CLOSBC’s new production: a tail-wagging experience

Puppy love? L-r, Harrison White, Janet Krupin, Jessica Gisin, Justin Michael Wilcox, Dane Biren, and Shanna Marie Palmer. Photo by Alysa Brennan

by Tom Fitt
Ahhhhh, dogs. Man’s best friend – especially if you like your friends defecating on the living room carpet. I had a gray hound named Lion (thanks, William Faulkner). He didn’t hunt bears. Actually, he was slow to find his feeding bowl. The Weimeraner didn’t bring me the newspaper; he didn’t bring me my slippers (probably because he had already ingested the left one). The only treasures he deposited at my feet were small, gnawed-upon rodents and cat excrement he discovered in the front yard. But, give him credit, he was extremely proud of his gift deliveries.

The Civic Light Opera of South Bay Cities (CLOSBC) is offering a tribute to the furry beasts, tonight through Feb. 28. “Bark! The Musical” is Executive Producer James Blackman’s unspoken revenge on an Andrew Lloyd Webber show that portrayed a different breed of four-legged foot warmers, the ones who cough up fur balls and sing insipidly boring songs. The cover of the original cast recording of “Bark” (2004) refers to the show as “The Musical That Does It Doggie Style.” Thankfully, the pups haven’t the language facility to read The Kama Sutra, but they do like the pictures. They are in black and white.
Certainly, all involved with CLOSBC must be thrilled at the generous endorsement of this new production provided in the Feb. 1 edition of New York magazine.

The cover story is entitled “The Rise of Dog Identity Politics,” by John Homans. Okay, perhaps the story is not an homage to our local theater, but the timing is perfect and Blackman should consider messengering a box of Milk Bones to the scribe. Large sized biscuits, of course, as both Homans and Blackman are big dogs. The writer describes his dog Stella as “an elegant creature… with the runway model’s trick of looking simultaneously gorgeous and ridiculous.” Sounds like my ex-wife. He continues: “While highly vocal, with a booming baritone bark and a complex secret language of whines and growls, she’s not notably articulate.” This is my ex-wife. Homans also cites a 2008 study that found “a man with a dog had a much better chance of getting a woman’s phone number than one without.” Same can be said about a pencil.

“Bark’s” music is written by David Troy Francis; lyrics by Gavin Geoffrey Dillard and Robert Schrock. The show ran for two years at the Coast Playhouse in West Hollywood, making it the third-longest running theater piece in L.A. history. It received a Critics’ Choice award from the L.A. Times and was nominated for several Drama Circle awards.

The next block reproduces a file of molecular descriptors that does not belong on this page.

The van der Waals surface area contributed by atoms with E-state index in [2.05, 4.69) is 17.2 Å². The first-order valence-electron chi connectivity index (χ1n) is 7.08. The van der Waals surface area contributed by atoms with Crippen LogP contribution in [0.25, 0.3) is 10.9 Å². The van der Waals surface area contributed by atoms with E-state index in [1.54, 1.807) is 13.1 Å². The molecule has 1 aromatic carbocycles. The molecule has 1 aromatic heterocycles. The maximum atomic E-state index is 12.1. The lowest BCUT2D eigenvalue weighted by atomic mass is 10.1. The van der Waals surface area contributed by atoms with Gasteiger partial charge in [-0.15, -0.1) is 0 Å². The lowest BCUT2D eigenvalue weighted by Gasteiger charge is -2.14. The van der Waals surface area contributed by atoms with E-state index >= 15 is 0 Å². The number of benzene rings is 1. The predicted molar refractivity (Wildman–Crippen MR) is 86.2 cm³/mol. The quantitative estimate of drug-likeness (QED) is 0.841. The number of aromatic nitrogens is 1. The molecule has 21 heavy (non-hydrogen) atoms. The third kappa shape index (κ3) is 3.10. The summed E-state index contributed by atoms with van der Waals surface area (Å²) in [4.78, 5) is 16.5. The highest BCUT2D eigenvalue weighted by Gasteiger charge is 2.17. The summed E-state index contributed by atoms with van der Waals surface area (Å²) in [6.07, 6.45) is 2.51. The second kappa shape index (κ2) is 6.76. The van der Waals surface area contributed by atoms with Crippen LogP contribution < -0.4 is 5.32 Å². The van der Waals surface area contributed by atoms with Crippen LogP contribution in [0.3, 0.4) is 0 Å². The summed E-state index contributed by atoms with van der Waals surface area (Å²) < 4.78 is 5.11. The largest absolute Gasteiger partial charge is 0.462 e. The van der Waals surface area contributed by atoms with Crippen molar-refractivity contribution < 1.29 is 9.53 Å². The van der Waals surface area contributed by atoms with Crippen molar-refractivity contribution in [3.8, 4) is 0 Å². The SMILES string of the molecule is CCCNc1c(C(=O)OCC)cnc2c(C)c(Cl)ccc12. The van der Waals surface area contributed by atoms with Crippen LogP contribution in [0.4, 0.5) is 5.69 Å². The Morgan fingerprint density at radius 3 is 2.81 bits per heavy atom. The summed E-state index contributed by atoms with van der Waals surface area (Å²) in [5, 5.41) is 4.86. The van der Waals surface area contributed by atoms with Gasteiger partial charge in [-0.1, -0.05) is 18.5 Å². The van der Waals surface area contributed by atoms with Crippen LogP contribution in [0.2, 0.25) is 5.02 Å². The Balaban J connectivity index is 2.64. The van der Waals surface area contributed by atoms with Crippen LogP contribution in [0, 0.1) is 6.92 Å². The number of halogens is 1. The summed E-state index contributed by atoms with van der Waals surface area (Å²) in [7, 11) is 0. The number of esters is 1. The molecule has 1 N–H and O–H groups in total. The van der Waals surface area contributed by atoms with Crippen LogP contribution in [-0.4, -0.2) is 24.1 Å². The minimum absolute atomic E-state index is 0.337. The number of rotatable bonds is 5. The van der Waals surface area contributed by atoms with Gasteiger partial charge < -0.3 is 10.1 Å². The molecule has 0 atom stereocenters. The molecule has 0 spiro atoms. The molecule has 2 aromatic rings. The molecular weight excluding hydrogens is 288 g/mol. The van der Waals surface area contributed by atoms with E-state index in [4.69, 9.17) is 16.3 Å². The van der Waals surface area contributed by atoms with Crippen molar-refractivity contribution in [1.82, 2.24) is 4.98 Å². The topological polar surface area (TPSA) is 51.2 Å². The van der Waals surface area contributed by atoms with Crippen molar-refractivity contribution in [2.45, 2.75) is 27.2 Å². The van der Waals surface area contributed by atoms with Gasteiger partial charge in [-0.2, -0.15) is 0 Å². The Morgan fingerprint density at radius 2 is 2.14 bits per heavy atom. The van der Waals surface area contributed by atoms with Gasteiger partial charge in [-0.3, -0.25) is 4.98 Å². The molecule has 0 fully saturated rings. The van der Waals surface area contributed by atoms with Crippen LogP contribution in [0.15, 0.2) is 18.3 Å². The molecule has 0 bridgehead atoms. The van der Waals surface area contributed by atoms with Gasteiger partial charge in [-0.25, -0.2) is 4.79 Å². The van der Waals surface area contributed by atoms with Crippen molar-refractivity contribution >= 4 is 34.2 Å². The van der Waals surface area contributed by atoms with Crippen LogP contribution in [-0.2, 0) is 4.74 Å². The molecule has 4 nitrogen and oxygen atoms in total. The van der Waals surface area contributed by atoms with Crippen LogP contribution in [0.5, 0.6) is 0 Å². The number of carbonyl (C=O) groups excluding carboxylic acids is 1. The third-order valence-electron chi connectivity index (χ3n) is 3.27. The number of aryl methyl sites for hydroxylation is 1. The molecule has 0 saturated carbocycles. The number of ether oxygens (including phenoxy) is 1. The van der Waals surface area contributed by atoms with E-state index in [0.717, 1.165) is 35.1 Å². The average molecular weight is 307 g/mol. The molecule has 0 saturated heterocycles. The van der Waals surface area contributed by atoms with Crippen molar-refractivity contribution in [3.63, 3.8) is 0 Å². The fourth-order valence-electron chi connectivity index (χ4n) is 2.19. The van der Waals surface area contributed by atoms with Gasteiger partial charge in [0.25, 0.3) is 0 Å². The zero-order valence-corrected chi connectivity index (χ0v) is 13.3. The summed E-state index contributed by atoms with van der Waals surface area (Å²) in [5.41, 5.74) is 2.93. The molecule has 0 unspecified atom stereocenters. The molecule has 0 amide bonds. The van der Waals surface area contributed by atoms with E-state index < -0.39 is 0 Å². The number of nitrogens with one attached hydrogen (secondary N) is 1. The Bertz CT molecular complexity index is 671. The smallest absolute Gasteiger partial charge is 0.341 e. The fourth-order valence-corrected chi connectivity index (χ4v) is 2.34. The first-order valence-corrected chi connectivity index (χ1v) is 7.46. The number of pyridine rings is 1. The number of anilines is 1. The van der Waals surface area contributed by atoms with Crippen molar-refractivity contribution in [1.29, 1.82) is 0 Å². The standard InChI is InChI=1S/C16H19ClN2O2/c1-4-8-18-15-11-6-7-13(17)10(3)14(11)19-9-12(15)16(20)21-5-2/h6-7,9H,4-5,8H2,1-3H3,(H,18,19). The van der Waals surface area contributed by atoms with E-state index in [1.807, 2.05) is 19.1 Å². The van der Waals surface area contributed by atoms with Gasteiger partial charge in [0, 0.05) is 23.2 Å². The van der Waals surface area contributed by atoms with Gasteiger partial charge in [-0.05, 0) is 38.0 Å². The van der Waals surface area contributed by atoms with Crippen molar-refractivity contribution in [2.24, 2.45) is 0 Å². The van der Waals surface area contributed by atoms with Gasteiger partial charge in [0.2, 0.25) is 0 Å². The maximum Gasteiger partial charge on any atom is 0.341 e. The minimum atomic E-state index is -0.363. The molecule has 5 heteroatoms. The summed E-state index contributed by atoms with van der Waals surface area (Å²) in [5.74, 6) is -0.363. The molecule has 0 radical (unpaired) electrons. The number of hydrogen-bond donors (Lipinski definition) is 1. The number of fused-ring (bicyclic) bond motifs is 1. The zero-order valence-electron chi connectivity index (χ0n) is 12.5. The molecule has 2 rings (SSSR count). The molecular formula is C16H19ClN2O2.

“Bark” explores the daily lives of six canines residing at Deena’s Doggie Daycare. I think I stayed there once. Room service sucked, but the breakfast kibbles were tasty. As is the case with real pooches, our characters have definitive personalities. With the show in rehearsal last week, I was given free leash to interview CLOSBC’s artistic director and director of the production, Stephanie Coltrin, and three of the pups.

Howl at the room
How did Coltrin and the powers at CLOSBC come to decide upon “Bark”?
“The authors had done a rewrite and we went to a reading of it in Hollywood about a year ago. All of us at CLOSBC are dog people and we were so completely charmed with it. We loved that it is a small show – only six performers – and for those of us who have dogs, and even if you don’t, it’s first of all hilarious seeing the dogs being personified. It also confirms the feelings you have about your pet that they are more human than not,” said Coltrin. “I have a dog, and James (Blackman) has a dog, our accountant has a dog, the subscription manager has four dogs. Basically we all have dogs.”

In preparing for the show, Coltrin explained that David Troy Francis encourages wide interpretation of the musical he conceived.

“The characters are not really written into the script, so we are in the process of creating these characters.”